Measuring angles using accelerometers


by chammidhan
Tags: accelerometers, angles, measuring
chammidhan
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#1
Jul29-08, 09:51 AM
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Hi.. am doing a project to plot the path of a moving vehicle in a coordinate system using accelerometers. To do this, I need to measure the angle that the vehicle rotates when it's going on a road. (Note this is not the tilt) Does anyone know if and how I can do this using only accelerometers? Thank you!!! :)
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mgb_phys
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#2
Jul29-08, 10:20 AM
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You need to integrate the accelearation to give you rate of turn, then integrate the rate of turn to give position. It isn't very accurate because of noise and drift in the sensors. The usual techniqueis to use Kalman filters to take out variations.
Realistically you should also have a way of periodically re-synchronising you direction with some other source ( a compass?) especially if your vehicle changes direction quickly.

Most of the device makers have tutorials on this.
chammidhan
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#3
Jul29-08, 10:32 AM
P: 5
Thanks a bunch for the reply. But i didn't quite get you. Assume the plane parallel to the earth surface is the x-y plane. The vehicle is moving on the y direction and it goes on a bend which is a quarter of a circle and now travels in x direction. If we assume the velocity is constant, and that we are using a 2 dimensional accelerometer, which acceleration component should i integrate to obtain the rate of change of the angle?

mgb_phys
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#4
Jul29-08, 10:54 AM
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Measuring angles using accelerometers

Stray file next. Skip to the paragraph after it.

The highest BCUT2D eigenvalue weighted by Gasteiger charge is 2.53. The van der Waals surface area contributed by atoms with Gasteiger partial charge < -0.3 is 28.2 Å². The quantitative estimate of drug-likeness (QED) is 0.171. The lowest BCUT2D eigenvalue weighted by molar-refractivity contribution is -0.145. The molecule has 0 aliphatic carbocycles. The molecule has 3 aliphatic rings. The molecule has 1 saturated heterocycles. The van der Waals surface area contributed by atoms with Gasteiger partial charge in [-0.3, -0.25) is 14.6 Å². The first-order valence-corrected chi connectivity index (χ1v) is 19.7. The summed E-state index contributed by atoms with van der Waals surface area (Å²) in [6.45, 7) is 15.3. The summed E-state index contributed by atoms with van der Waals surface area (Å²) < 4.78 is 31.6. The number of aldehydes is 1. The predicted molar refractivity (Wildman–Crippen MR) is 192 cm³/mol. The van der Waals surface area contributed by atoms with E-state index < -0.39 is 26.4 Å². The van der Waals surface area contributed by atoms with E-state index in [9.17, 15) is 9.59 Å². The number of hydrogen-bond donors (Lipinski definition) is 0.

Both
But if the accelerometer is mounted in-line with the vehicle so one output is reading the forward/back acceleration and one is reading side-side, then when you go round a corner at constant speed ( not constant velocity - if you are in this area it's important to get the terms right!) then you will only see side-side acceleration. The forward-back sensor should read zero.
chammidhan
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#5
Jul29-08, 11:11 AM
P: 5
Thank you for the correction of terms.. :) Yes it should be speed. So in the example above, assuming we have the accelerometer in line with the vehicle as you mentioned, would I be able to obtain the angular rate by integrating the side-side acceleration component? What's the relationship between that acceleration and the angular rate?
mgb_phys
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#6
Jul29-08, 11:31 AM
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The simple case of going around a circle.
The centripetal accelration is = w^2 R
So integrate this and you get w (the angular speed) w = rad/s
Intergrate this and you get the number of radians you turned in this time.

The system you are describing is known as a strap-down INS,for a discussion see:
http://www.cl.cam.ac.uk/techreports/UCAM-CL-TR-696.pdf

Unless this is a class project where you have to develop the code yourself you are best off using something supplied by the acceleromter maker. Although the concept is simple there are lots of tricky bits to handle drift and noise sources.

ps. I wasn't being picky - this is more than difficult enough without the wrong words.
chammidhan
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#7
Jul29-08, 11:44 AM
P: 5
That's really ok.. :)

Say if I can get some accurate data with minimum noise with proper filtering..

The problem of the method you are suggesting is that we do not have a method of calculating the radius of curvature R. Also say the vehicle is moving on a straight line at a constant speed. If for some reason the vehicle drifts sideways without changing the speed it moves in the forward direction, that will also give a similar reading as going in a curved path at a constant speed. Any ideas to overcome that?
mgb_phys
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#8
Jul29-08, 11:51 AM
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You don't need R, all constants drop out of the intergration.
Imagine you are turning around a sharp corner at high speed for a short time and a wide corner at low speed for a long time - you have the same total summed 'acceleration' on the sensor.

Quote Quote by chammidhan View Post
If for some reason the vehicle drifts sideways without changing the speed it moves in the forward direction, that will also give a similar reading as going in a curved path at a constant speed. Any ideas to overcome that?
No -there is no way of knowing that without a north seeking gyro or a compass.
chammidhan
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#9
Jul29-08, 11:54 AM
P: 5
Ok.. Thanks a lot.. I was getting the same impression and wanted to confirm. Thank you for the help.. :)


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